I have been exploring the transformational power of laughter and the voice for the performer for more than ten years.  Part of my exploration has included becoming certified as a Laughter Yoga Instructor.  Quite a lot of research has been conducted on Laughter Yoga and some of the benefits shown in research studies include:  (1) lower cortisol levels, (2) increase oxygynation in the system (3) release muscular tension.  Based on that research and having worked with actors for over 20 years, I concluded that building vocal exercises around laughter would likely be beneficial for the performer.   I hypothosized that if the performer could access quick and easy tools to add to his/her warm-up, then the results might include lower corstisol levels, increased oxygynation and relief of unnecessary tension.  It seemed to logically follow that these benefits would then allow one to potentially access enhanced vocal prosodic features (tune, rhythm, volume, dynamic range) while also feeling more at ease and present.

I was hoping to (1) meet medical professionals who could help me further my research in Laughing Voice ® (2) explore an organization that would be a good match for VASTA members to connect/collaborate with (3) learn more about the Performing Arts and Medical Association (PAMA)

Highlights/ Who are PAMA
PAMA is a worldwide organization of dedicated medical professionals, artists, educators, and administrators with the common goal of improving the health care of the performing artist.  PAMA holds an annual international symposium which focusses on the medical problems of performing artists.  These are normally held in June and include the presentations of papers, workshops and information sessions.   Generally the call for papers and presentations happens in August or September.  Next year,  the 36th annual symposium will be held at Chapman University in Orange, California – June 30th-July 3rd.   There are also regional meetings that are held.  In 2018 there is currently a regional conference that will be held June 1-3, 2018 in Florida  and the deadline to submit abstracts for the regional conference is January 12th.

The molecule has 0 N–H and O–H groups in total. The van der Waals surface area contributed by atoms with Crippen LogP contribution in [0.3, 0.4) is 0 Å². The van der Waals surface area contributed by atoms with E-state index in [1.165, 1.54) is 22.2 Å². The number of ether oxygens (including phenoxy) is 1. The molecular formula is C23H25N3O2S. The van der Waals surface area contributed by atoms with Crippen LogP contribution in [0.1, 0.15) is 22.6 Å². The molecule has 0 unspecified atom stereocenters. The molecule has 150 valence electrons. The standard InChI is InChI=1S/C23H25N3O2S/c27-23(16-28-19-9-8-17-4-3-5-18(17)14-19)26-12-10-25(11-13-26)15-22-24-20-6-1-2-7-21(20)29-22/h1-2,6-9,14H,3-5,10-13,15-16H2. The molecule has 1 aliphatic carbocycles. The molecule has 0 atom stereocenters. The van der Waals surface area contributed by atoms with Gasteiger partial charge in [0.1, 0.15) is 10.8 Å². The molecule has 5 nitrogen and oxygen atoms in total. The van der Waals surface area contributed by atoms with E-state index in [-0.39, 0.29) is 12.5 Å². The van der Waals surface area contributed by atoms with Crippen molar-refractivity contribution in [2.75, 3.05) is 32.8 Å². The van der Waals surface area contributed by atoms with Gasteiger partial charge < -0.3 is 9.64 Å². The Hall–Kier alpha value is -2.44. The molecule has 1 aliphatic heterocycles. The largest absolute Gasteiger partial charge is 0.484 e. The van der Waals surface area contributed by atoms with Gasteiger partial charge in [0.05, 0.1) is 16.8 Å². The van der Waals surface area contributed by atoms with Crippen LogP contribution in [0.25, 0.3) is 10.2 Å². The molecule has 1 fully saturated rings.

As a teaching artist and person and one who is not formally trained as a medical professional, I was honored to present my preliminary research and a little nervous to be doing so in the company of so many medical professionals.  However, I found that the PAMA group was very welcoming and offered helpful feedback and support.  There were a number of presentations made by professors of dance and also singing professionals, however the “spoken voice” was definitely under-represented and I think that this is a wonderful organization for VASTA members to become involved with.  I would encourage members to attend PAMA meetings and to consider putting forth a proposal to present.  I was fortunate to meet a number of professionals who offered to help me refine my research and encouraged me to continue my work with laughter and voice.
I am extremely appreciative to the VASTA Engagement Committee for this opportunity.  I could not have attended this conference and met such interesting people without the financial support of VASTA.  I think that PAMA is a fantastic match for many VASTA members.  They have a call for papers and presentations in September and I encourage VASTA members to apply to present and attend in the future.